On June 11, 1782, John Adams secured a much needed loan for the new Republic from Holland. How exactly did this work in the days of strictly paper currency? What did it mean to loan internationally back then (and even today)? Did Holland send their own currency? Did they send it in the form of some standard, i.e gold bullion? How did the U.S. pay this back? In some other standard? I just have no concept of how an international power could lend anything other than goods in the 18th century.
It appears that the loan was issued in guilders and along the way was converted to dollars for transport to the US...
“Correspondence of the Late President Adams (Continued).” April 24, 1811. Excerpted from the Boston Patriot.
I then completed a new contract with the three houses, Wilhelm and Jean Willink, Nicholas and Jacob Vanstaphorst, and De La Lande and Fynjee. In the two former houses, the Willinks and Vanstaphorsts, I was not disappointed. De La Lande and Fynjee, in a few years failed [….] The Willinks and Vanstaphorsts continue, for any thing I know, to this day, 1810, bankers of the United States. I found them men of honor, and they borrowed for me, before I left Europe, nine millions of guilders, which enabled me to send, through the house of Le Couteuæ in Paris, by the way of the Havana, very large sums in dollars, to Mr. Robert Morris, the financier of congress; which enabled me not only to maintain myself in Holland, France and England, but to maintain Dr Franklin and Mr Jefferson in France. Not a livre could Dr. Franklin obtain from the French court, not even for his daily bread, after it was known I had money in Holland. […] John Adams Quincy, September 24, 1810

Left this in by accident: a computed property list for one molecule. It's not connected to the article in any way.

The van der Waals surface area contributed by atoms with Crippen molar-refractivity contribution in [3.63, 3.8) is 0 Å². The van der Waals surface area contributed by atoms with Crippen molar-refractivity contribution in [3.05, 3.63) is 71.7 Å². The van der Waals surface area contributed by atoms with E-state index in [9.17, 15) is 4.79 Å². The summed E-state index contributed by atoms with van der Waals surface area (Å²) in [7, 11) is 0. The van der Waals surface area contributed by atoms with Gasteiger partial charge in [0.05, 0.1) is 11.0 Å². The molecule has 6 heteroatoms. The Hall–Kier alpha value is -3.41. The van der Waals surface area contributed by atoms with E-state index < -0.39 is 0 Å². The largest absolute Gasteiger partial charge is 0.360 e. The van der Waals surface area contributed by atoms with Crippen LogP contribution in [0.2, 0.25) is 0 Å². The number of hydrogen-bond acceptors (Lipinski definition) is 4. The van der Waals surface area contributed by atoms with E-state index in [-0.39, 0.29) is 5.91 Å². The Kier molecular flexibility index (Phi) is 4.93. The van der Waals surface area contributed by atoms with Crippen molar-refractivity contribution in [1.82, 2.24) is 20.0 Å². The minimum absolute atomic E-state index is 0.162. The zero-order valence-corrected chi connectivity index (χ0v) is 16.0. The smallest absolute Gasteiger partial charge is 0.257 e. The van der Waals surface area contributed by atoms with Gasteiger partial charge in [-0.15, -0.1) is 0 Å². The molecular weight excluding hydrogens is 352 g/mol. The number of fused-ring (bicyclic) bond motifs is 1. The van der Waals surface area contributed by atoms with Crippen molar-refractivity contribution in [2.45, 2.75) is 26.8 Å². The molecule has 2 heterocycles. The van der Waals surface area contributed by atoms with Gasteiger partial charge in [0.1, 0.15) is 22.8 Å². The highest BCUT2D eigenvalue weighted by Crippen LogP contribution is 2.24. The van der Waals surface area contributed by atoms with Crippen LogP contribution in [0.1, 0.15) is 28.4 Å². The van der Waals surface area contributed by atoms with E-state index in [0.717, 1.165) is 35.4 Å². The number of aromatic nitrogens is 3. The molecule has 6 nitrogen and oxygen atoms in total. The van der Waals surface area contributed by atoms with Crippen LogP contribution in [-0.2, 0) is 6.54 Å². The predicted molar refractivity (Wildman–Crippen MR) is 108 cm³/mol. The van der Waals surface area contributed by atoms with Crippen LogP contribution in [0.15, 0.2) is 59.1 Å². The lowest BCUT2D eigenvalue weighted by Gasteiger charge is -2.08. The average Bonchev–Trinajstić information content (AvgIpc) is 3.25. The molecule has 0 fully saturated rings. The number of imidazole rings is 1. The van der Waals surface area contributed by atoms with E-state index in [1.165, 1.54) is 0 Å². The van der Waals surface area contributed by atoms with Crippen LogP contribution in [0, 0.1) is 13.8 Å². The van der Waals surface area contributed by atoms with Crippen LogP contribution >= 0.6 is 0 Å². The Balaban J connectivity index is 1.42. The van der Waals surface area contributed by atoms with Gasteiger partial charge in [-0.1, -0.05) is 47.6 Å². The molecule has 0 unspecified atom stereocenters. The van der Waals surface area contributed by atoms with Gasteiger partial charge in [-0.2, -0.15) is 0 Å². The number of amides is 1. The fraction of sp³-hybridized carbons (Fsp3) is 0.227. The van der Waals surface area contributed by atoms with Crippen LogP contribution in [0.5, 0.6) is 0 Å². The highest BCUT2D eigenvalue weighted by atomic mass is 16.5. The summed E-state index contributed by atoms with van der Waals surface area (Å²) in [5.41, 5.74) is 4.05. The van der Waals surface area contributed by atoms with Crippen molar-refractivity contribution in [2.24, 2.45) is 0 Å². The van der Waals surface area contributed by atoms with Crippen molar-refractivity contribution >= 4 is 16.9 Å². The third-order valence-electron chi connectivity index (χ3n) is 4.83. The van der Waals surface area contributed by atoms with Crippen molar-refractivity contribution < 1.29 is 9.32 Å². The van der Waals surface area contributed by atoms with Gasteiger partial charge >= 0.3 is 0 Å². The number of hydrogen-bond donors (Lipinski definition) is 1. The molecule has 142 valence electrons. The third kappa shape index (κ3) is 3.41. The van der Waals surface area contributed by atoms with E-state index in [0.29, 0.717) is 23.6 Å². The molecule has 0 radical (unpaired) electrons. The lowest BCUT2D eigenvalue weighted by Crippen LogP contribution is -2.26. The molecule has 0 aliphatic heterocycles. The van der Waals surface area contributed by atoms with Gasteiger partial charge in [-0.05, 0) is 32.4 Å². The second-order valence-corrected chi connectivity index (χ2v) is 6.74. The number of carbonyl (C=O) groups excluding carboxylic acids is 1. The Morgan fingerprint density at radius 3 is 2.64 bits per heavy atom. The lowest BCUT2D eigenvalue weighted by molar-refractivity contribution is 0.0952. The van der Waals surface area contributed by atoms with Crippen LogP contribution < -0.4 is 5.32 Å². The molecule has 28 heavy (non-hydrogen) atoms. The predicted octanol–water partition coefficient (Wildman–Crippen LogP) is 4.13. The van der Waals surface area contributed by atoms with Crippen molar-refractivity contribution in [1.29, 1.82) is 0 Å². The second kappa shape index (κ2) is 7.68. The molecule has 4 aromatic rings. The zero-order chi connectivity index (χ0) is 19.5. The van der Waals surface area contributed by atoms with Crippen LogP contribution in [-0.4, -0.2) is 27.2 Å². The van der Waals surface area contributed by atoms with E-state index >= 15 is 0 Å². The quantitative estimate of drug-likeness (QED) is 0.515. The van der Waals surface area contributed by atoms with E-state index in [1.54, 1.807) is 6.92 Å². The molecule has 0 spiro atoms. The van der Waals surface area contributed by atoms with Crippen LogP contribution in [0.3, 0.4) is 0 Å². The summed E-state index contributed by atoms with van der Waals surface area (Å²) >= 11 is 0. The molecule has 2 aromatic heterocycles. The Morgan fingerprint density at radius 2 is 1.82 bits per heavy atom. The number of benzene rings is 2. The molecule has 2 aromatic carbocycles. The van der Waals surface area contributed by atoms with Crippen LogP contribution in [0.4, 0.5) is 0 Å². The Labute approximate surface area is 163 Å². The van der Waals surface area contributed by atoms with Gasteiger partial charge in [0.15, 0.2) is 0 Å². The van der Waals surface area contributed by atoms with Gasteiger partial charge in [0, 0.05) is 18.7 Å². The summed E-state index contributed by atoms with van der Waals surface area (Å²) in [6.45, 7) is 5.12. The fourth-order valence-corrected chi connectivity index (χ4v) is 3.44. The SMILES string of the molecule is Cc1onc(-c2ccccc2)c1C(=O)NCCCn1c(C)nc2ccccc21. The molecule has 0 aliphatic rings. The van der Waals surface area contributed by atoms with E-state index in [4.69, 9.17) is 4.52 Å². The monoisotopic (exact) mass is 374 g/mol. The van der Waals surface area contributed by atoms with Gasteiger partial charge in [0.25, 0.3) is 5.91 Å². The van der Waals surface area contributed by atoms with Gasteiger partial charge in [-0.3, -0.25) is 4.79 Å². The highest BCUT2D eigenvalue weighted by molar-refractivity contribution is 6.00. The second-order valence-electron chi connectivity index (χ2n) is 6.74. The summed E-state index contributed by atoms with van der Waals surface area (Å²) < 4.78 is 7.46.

Elsewhere in the correspondence Adams states that the Dutch expected to be repaid as trade with the US would flourish.